Suck It, Crafters

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Everyone knows that to be a good mother, you must spend hours crafting with your kids. Thanks to modern inventions like blogs and Pinterest, crafting has risen from hobby to absolute requirement. This proves problematic if you are afflicted with crappy small motor coordination (known in medical circles as “CSMC”) and are from Generation X, meaning you were unaware of the crafting movement when you were trying to get pregnant. 

Had I understood that crafting skills would one day be the barometer in measuring my competency as a mother, I certainly would have planned my future differently. Don’t get me wrong; I am not suggesting that I would have chosen better birth control. I like my kids more than 50% of the time, which statistically-speaking, means they’re keepers. What I am suggesting is that I probably would have pursued a double major in college, supplementing my B.A. in Economics with a degree in Craft Shit.

On second thought, who am I kidding? Even Upper Division craft classes couldn’t help me conquer my CSMC. Because of my two left thumbs, I can’t cut a straight line with scissors or even fold a piece of paper in half neatly. I failed a summer school origami class when I was 7. In high school I never volunteered to make the bubble letters on spirit signs, because my bubble letters ended up squished on one side of the sign. I’ve never admitted this publicly until now, but my husband wraps Christmas presents better than I do.

Speaking of Christmas, my two daughters got a “style your own headband” kit last December (from one of my best friends no less…clearly she was pissed off at me about something). Using this kit, you were theoretically able to decorate plain headbands with lace, bows, ribbons and jewels. When I tried to help my 10-year old, I ended up with gobs of glue everywhere. As my daughter sulked in disappointment and I tried to peel glue off my body, my 6-year old took pity on us and neatly pasted a dainty piece of ribbon along the entire outside of my 10-year old’s headband. At least somebody in the family was qualified to be a mother.

As the reality of my incompetence sunk in, I knew it was time to take action. I needed a new approach if I was going to go head to head with the crafting mothers of the world.  I can’t tie bows, but I can create a PowerPoint presentation with bullet points, text boxes and process flows. So, suck it crafters. My kids and I aren’t going to build a birdhouse out of twigs and plant-matter we picked out together on our morning family nature hike and then decorate it with sequins. We’re going to sit in front of our computer with a cup of coffee and make slides in PowerPoint, and if I’m feeling really ambitious, we might even make ourselves a second cup of coffee and write some exciting formulas in Excel.

And when we’re through, we’ll pop a few Lean Cuisines in the microwave. Did I mention I can’t cook either?

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Good Parents Don’t Play Monopoly

 

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It’s a universal truth that I am a crappy parent. I yell; I have little patience; I sometimes use bad language when I’m yelling with little patience; and the biggest of all telltale signs of a bad parent, I played Monopoly with my kids…and was ruthless.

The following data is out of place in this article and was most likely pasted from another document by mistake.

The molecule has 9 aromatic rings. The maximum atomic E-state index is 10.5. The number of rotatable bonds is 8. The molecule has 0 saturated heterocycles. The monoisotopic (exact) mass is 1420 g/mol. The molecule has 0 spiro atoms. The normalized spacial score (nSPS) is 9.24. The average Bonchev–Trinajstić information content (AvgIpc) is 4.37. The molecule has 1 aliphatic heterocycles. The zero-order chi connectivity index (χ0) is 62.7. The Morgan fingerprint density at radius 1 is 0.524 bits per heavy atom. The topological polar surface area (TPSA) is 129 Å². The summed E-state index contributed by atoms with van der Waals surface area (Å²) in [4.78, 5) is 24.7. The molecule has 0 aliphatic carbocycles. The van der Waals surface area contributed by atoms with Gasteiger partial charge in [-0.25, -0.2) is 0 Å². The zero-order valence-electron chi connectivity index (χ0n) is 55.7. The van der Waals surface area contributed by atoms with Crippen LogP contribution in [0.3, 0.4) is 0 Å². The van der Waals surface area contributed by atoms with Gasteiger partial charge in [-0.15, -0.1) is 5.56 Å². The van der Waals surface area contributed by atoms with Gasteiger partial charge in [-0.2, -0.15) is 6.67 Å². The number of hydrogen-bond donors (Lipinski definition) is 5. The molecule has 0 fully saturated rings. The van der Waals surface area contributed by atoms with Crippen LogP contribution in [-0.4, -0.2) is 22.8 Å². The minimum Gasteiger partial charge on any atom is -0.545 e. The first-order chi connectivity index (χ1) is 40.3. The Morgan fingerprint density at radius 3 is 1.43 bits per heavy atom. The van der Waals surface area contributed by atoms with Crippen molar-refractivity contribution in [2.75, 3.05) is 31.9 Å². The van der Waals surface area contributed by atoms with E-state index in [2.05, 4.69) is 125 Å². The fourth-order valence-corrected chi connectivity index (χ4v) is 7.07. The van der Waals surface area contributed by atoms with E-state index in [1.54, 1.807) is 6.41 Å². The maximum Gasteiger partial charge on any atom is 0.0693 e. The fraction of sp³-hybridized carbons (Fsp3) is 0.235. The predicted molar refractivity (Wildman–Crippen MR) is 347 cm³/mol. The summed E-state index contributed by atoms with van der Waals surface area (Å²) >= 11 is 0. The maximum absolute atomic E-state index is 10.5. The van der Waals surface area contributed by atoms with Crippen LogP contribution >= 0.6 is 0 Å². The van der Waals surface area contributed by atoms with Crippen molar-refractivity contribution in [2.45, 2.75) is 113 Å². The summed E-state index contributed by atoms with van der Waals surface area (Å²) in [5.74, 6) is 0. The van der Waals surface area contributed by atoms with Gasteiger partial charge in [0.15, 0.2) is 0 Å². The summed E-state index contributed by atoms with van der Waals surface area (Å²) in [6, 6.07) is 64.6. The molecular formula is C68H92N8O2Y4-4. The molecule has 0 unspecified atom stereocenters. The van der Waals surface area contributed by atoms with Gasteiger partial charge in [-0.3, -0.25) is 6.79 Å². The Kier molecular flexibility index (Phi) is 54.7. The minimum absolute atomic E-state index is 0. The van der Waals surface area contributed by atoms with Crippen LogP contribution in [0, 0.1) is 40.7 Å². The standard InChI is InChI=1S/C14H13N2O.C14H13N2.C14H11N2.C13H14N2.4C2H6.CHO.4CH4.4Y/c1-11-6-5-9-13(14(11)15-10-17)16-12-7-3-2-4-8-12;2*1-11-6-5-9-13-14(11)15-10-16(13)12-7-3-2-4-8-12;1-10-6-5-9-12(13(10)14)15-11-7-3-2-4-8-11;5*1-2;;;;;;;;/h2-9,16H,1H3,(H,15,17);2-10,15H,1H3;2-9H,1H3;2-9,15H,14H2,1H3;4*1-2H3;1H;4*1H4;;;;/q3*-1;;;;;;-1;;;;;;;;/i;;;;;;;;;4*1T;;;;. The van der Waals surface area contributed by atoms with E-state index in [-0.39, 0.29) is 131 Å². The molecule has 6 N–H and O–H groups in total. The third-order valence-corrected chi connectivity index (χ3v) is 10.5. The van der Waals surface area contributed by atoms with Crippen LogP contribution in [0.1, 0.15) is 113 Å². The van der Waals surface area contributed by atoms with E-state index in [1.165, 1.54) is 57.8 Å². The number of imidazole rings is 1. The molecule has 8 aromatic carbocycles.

Let’s be honest, Monopoly is not for the faint of heart. It’s a high-stakes, cutthroat game. You purchase as many properties as possible with the ultimate goal of staying out of jail while building a bunch of cheap, plastic, substandard housing units and bankrupting the heck out of everyone who is forced to pay you rent.

My 10-year old, Elizabeth, who is a sweet kid and naïve to the ways of economic power plays, discovered my dusty old Monopoly game from the 1970’s a few months ago and embarked on a campaign to convince me to play it with her.

This is not a game that children should play with adults. Actually, it’s not a game that adults should play at all. If you get pleasure financially ruining those around you, you most likely have a prosperous career in Corporate America and don’t need validation through the board game. You don’t have time to move a shoe from Marvin Gardens to Pennsylvania Avenue. In fact, you already missed three important calls in the time it took you to tell your kids to take a hike.

 If you need validation through the board game, you were probably passed up for that last promotion and are passive-aggressive. Go directly to Therapy; do not pass Go and no, you can’t collect your $200. Well, at least that was what you got in the 70’s; no idea what inflation has increased the payout to in today’s version.

If you are neither of the above but have a highly competitive nature, resist any temptation to play Monopoly. Instead, use your powers for good (e.g. to brainwash your colleagues at work into believing you know what you’re doing and following your lead.) Whatever you do, do not let your kids persuade you to play “just this one time.”

For weeks I endured plea after plea, which increasingly characterized me as a negligent parent who deprived her children of important family bonding rituals like game nights (where the game is, of course, Monopoly). This was worse noise pollution that the compulsive office whistler who worked at my company last year. Unfortunately, I couldn’t fire my kids or even send them to Human Resources for a warning.